“We are very pleased to see that the recent decision of the UNITAID board to support the work of MPP in the HCV space has made possible the conclusion of an agreement opening the way to wider access to effective medicines against HCV among those in need,” observes UNITAID’s Deputy Executive Director, Philippe Duneton.
The MPP, together with UNITAID, the Drugs for Neglected Diseases initiative (DNDi) and the Clinton Health Access Initiative (CHAI), is a partner in the Paediatric HIV Treatment Initiative (PHTI) to accelerate the development of appropriate paediatric FDCs for resource-limited settings.
The MPP notes that while patents are intended to reward innovation, unless licensed, a patent can also prevent production or sale of lower cost, quality assured generic medicines or development of novel formulations. Moreover, because many developing countries import medicines from elsewhere, a patent in a key generic-producing country can mean higher prices in many countries where drugs are most needed. Licensing can both improve access to crucially important medicines as well as advance the delivery of new products.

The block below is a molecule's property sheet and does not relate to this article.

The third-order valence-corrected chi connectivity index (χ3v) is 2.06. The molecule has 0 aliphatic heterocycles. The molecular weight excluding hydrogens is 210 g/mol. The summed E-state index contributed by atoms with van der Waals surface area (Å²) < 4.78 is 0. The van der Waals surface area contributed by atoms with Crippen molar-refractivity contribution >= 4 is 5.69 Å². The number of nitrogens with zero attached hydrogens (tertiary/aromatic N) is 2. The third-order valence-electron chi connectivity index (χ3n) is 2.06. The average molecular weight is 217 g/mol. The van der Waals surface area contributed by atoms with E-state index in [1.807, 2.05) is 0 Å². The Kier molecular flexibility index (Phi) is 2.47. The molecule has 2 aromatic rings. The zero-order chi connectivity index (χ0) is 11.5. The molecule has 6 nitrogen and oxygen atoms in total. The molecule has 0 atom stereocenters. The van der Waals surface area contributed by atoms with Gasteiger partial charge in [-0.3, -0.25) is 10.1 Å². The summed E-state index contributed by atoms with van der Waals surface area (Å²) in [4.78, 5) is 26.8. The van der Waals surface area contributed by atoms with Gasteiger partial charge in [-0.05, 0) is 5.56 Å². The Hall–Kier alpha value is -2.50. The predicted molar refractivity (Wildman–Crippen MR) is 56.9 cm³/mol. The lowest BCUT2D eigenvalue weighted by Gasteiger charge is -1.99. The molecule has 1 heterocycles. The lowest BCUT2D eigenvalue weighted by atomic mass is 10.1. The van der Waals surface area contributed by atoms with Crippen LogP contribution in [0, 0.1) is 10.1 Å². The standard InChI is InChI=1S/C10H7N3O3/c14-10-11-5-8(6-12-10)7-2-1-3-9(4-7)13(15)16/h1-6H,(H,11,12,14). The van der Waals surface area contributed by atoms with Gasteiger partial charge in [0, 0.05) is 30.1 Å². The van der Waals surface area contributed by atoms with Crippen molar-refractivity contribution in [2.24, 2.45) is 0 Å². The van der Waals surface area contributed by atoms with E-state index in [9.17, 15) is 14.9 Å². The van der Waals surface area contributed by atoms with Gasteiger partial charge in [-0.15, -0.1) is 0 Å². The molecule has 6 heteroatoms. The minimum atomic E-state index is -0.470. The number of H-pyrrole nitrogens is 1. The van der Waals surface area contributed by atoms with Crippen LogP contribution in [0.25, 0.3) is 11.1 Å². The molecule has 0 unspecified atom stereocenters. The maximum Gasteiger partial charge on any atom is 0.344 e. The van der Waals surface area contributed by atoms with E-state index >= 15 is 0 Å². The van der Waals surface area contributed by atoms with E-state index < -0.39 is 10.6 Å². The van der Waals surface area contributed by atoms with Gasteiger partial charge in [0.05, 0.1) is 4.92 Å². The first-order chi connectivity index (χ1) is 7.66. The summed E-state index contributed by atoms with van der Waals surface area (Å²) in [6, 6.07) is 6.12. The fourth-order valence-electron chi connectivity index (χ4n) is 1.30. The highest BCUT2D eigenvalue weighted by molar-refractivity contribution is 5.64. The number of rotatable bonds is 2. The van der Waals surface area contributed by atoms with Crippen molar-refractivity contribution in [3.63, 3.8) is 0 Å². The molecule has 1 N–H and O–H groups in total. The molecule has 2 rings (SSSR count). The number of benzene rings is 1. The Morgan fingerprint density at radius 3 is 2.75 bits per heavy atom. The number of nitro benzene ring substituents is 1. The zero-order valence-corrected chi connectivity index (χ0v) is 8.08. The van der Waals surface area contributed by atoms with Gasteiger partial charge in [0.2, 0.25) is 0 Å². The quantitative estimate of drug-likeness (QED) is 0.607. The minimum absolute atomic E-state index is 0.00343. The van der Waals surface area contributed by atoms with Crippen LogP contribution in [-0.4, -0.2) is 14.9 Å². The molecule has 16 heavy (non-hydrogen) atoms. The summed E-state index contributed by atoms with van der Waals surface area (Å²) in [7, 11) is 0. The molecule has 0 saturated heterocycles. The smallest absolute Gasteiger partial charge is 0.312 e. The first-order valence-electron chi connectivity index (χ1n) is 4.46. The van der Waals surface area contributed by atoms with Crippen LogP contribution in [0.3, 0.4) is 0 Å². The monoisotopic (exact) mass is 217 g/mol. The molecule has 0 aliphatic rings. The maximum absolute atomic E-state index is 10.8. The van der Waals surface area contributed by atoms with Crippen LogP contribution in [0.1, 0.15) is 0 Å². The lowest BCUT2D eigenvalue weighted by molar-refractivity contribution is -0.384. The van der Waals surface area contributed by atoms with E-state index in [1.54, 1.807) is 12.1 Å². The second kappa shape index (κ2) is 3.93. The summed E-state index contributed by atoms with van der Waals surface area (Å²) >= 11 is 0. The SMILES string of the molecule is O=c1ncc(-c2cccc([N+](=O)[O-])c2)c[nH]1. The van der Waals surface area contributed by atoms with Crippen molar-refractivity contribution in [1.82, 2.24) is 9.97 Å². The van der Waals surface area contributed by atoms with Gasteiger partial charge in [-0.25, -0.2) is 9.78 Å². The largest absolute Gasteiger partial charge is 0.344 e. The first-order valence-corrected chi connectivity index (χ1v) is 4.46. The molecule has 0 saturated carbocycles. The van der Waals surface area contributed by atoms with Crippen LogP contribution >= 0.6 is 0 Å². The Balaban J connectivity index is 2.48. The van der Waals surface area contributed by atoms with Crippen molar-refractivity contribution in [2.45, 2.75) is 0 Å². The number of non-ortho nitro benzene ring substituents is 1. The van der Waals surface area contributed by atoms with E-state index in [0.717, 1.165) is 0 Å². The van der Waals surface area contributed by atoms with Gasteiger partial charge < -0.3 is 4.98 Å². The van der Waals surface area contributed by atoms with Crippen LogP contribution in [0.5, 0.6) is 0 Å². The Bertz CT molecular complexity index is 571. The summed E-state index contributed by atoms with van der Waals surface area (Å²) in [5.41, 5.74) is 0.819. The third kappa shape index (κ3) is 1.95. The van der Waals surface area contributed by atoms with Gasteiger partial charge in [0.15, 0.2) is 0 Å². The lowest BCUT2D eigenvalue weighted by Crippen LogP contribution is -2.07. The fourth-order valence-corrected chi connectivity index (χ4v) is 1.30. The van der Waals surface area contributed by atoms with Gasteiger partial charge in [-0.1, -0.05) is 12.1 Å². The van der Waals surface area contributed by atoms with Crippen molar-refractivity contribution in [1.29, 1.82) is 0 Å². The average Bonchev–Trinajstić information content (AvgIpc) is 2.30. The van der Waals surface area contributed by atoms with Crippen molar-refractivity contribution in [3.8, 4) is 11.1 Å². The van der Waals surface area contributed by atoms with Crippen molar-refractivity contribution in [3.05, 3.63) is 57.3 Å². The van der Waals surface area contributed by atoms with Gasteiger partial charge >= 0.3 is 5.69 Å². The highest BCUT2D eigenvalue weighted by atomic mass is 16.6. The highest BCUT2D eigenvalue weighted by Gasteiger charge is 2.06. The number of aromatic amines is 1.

The MPP offers a model that it says works for all stakeholders. Through licenses, patent holders have an effective way to share their innovative products in resource-poor settings and may be compensated by a fair royalty. Low-cost manufacturers are enabled to produce affordable new medicines more easily and rapidly. Budgets of philanthropic donors and developing country governments are able to be stretched farther, getting treatment to many more people. Most importantly, people living with the targeted diseases are gaining faster access to quality, life-saving treatments.
The Medicines Patent Pool
World Health Organization